This past week, I attended an all-day seminar put on by my favorite brand ever, Google. The Google for Entrepreneurs (GFE) team came to Denver to present on how startups and small businesses can use Google’s tools for everything from product development to advertising. I will admit that because this was a free event, I expected strong sales-ey undertones. What I got was a series of really helpful sessions, hosted by inspiring and educated people.

Google For Entrepreneurs

The schedule included a business and a technical track. I chose the business track. I am pretty fluent in Google’s business tools — I’m deep in Google Analytics everyday; I’ve used Google AdWords for several search and display advertising campaigns, and I’ve managed the Google Apps for Business tools for a couple of small businesses. Because of my experience, I was concerned that I wasn’t going to learn much. I was wrong.

Recently, I decided to dive into the world of usability and testing. To wet my feet, I chose to run some basic A/B tests on a website I recently started managing.

The site that I manage is built on WordPress, which is excellent. However, it’s a site that supports a company that serves a very technical industry. Apparently that means the visitors want to read a TON of content. Right? Wrong.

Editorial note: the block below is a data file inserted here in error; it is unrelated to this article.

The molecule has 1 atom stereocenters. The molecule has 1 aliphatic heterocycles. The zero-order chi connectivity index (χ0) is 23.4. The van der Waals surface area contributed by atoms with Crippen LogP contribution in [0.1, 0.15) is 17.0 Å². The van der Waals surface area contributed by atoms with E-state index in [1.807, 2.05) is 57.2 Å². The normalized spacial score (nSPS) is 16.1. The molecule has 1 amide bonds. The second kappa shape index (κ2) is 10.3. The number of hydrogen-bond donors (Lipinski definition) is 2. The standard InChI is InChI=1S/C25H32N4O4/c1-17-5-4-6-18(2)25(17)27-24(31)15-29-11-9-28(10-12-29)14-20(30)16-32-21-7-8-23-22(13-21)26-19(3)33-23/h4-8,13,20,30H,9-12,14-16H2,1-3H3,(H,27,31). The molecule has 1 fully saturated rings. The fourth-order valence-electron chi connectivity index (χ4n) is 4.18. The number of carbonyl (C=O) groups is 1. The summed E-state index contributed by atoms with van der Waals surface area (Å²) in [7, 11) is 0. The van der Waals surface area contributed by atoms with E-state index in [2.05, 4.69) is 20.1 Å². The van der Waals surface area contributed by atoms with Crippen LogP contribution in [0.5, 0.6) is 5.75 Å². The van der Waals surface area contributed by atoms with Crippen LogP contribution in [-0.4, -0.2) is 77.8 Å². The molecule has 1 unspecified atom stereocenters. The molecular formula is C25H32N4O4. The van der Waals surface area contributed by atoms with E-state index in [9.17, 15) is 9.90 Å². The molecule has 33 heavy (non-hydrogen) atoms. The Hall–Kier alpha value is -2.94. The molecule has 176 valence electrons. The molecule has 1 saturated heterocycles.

If you or anyone you know decides to build and/or write for a website, consider how you, personally, use the internet. If I land on a page that is clean, features high-quality images, and tells me where to go, I’m going to convert. Take me to a page that has paragraph after paragraph of content, page blocks everywhere, images, links, conflicting CTAs — and I will increase your bounce rate before you can say…well, nothing. I’m going to leave immediately.

Recently, I got together with some friends who are thinking about starting a business. We were discussing their plans and the opportunities. There appeared to be a lot of opportunity, but what I came to realize as we were talking is that they hadn’t yet determined their value proposition.

My immediate reaction was to have them stop everything <screeching car tires> and go no further until they had defined their businesses’ value.